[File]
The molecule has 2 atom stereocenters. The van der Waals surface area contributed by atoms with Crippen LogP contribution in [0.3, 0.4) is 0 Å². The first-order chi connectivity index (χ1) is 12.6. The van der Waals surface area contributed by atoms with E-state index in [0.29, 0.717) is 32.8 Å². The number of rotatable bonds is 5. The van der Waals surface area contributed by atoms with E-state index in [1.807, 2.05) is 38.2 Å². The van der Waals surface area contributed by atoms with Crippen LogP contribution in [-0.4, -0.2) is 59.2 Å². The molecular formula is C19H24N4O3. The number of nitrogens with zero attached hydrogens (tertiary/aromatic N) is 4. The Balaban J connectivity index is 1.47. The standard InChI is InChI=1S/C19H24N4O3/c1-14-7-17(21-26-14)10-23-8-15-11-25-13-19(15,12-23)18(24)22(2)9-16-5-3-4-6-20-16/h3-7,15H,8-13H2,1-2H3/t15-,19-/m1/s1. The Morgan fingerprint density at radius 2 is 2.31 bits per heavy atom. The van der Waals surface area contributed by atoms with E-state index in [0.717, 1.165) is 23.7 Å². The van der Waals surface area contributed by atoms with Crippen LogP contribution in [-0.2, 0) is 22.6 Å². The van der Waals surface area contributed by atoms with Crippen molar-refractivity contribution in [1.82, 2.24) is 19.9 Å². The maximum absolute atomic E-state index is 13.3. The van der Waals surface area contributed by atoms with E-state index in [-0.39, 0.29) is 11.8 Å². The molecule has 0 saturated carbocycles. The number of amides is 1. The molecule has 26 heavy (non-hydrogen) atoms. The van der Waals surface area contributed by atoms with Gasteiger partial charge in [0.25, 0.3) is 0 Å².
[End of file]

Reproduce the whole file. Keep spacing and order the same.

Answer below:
The molecule has 2 atom stereocenters. The van der Waals surface area contributed by atoms with Crippen LogP contribution in [0.3, 0.4) is 0 Å². The first-order chi connectivity index (χ1) is 12.6. The van der Waals surface area contributed by atoms with E-state index in [0.29, 0.717) is 32.8 Å². The number of rotatable bonds is 5. The van der Waals surface area contributed by atoms with E-state index in [1.807, 2.05) is 38.2 Å². The van der Waals surface area contributed by atoms with Crippen LogP contribution in [-0.4, -0.2) is 59.2 Å². The molecular formula is C19H24N4O3. The number of nitrogens with zero attached hydrogens (tertiary/aromatic N) is 4. The Balaban J connectivity index is 1.47. The standard InChI is InChI=1S/C19H24N4O3/c1-14-7-17(21-26-14)10-23-8-15-11-25-13-19(15,12-23)18(24)22(2)9-16-5-3-4-6-20-16/h3-7,15H,8-13H2,1-2H3/t15-,19-/m1/s1. The Morgan fingerprint density at radius 2 is 2.31 bits per heavy atom. The van der Waals surface area contributed by atoms with E-state index in [0.717, 1.165) is 23.7 Å². The van der Waals surface area contributed by atoms with Crippen LogP contribution in [-0.2, 0) is 22.6 Å². The van der Waals surface area contributed by atoms with Crippen molar-refractivity contribution in [1.82, 2.24) is 19.9 Å². The maximum absolute atomic E-state index is 13.3. The van der Waals surface area contributed by atoms with E-state index in [-0.39, 0.29) is 11.8 Å². The molecule has 0 saturated carbocycles. The number of amides is 1. The molecule has 26 heavy (non-hydrogen) atoms. The van der Waals surface area contributed by atoms with Gasteiger partial charge in [0.25, 0.3) is 0 Å².